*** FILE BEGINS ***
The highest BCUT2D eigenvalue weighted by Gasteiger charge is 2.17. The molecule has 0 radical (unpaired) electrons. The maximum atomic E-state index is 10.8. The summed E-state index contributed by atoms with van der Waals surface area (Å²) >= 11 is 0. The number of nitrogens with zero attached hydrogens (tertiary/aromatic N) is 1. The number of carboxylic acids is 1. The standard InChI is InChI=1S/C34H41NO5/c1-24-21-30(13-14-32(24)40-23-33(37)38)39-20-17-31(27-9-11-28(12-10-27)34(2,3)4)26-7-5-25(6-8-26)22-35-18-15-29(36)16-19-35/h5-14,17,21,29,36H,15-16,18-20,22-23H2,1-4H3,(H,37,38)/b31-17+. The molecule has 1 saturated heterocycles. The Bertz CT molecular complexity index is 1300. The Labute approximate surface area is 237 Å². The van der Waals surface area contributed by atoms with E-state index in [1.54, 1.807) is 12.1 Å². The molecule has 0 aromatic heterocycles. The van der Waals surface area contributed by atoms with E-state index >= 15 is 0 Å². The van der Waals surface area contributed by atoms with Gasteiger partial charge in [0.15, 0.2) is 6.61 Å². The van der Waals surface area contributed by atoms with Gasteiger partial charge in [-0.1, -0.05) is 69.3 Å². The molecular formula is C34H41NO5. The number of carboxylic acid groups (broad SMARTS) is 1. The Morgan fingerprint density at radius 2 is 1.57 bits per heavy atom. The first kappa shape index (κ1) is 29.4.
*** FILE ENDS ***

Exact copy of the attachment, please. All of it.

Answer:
The highest BCUT2D eigenvalue weighted by Gasteiger charge is 2.17. The molecule has 0 radical (unpaired) electrons. The maximum atomic E-state index is 10.8. The summed E-state index contributed by atoms with van der Waals surface area (Å²) >= 11 is 0. The number of nitrogens with zero attached hydrogens (tertiary/aromatic N) is 1. The number of carboxylic acids is 1. The standard InChI is InChI=1S/C34H41NO5/c1-24-21-30(13-14-32(24)40-23-33(37)38)39-20-17-31(27-9-11-28(12-10-27)34(2,3)4)26-7-5-25(6-8-26)22-35-18-15-29(36)16-19-35/h5-14,17,21,29,36H,15-16,18-20,22-23H2,1-4H3,(H,37,38)/b31-17+. The molecule has 1 saturated heterocycles. The Bertz CT molecular complexity index is 1300. The Labute approximate surface area is 237 Å². The van der Waals surface area contributed by atoms with E-state index in [1.54, 1.807) is 12.1 Å². The molecule has 0 aromatic heterocycles. The van der Waals surface area contributed by atoms with E-state index >= 15 is 0 Å². The van der Waals surface area contributed by atoms with Gasteiger partial charge in [0.15, 0.2) is 6.61 Å². The van der Waals surface area contributed by atoms with Gasteiger partial charge in [-0.1, -0.05) is 69.3 Å². The molecular formula is C34H41NO5. The number of carboxylic acid groups (broad SMARTS) is 1. The Morgan fingerprint density at radius 2 is 1.57 bits per heavy atom. The first kappa shape index (κ1) is 29.4.